Featured Research

from universities, journals, and other organizations

Environment may impact apes' ability to understand declarative communication, study suggests

Date:
March 19, 2010
Source:
Association for Psychological Science
Summary:
Bonobos and chimpanzees that had been reared in socio-linguistically rich environments (i.e., lots of opportunities for complex communicative interactions with humans) performed significantly better in the pointing, vocalizing, and pointing-and-vocalizing conditions of an object-choice task than did chimpanzees that had been reared in standard laboratory settings. These results indicate that apes may have the potential for understanding declarative communication and this potential may be achieved in specific environments.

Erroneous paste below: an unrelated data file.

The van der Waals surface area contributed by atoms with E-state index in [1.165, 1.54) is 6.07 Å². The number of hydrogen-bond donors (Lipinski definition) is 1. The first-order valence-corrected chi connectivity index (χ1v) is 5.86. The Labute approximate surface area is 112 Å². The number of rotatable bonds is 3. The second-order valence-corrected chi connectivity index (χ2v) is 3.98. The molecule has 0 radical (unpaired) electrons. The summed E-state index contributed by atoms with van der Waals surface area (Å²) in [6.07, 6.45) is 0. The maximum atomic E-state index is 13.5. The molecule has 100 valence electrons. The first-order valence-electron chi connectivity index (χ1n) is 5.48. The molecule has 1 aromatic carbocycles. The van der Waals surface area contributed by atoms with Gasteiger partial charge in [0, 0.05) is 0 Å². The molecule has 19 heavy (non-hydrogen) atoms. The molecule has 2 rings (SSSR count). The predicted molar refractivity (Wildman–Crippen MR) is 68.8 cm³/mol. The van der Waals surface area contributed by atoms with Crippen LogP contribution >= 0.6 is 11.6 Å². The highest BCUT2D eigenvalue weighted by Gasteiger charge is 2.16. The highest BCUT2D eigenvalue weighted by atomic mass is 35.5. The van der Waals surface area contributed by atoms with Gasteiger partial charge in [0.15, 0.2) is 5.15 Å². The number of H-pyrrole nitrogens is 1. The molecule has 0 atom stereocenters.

When we notice somebody pointing at something, we automatically look in the direction of the gesture. In humans, the ability to understand this type of gesturing (known as declarative communication) may seem to be an automatic response, but it is actually a sign of sophisticated communication behavior. Numerous studies have tried to determine if great apes (for example, chimpanzees and bonobos) are able to understand declarative communication, but results have been mixed.

Related Articles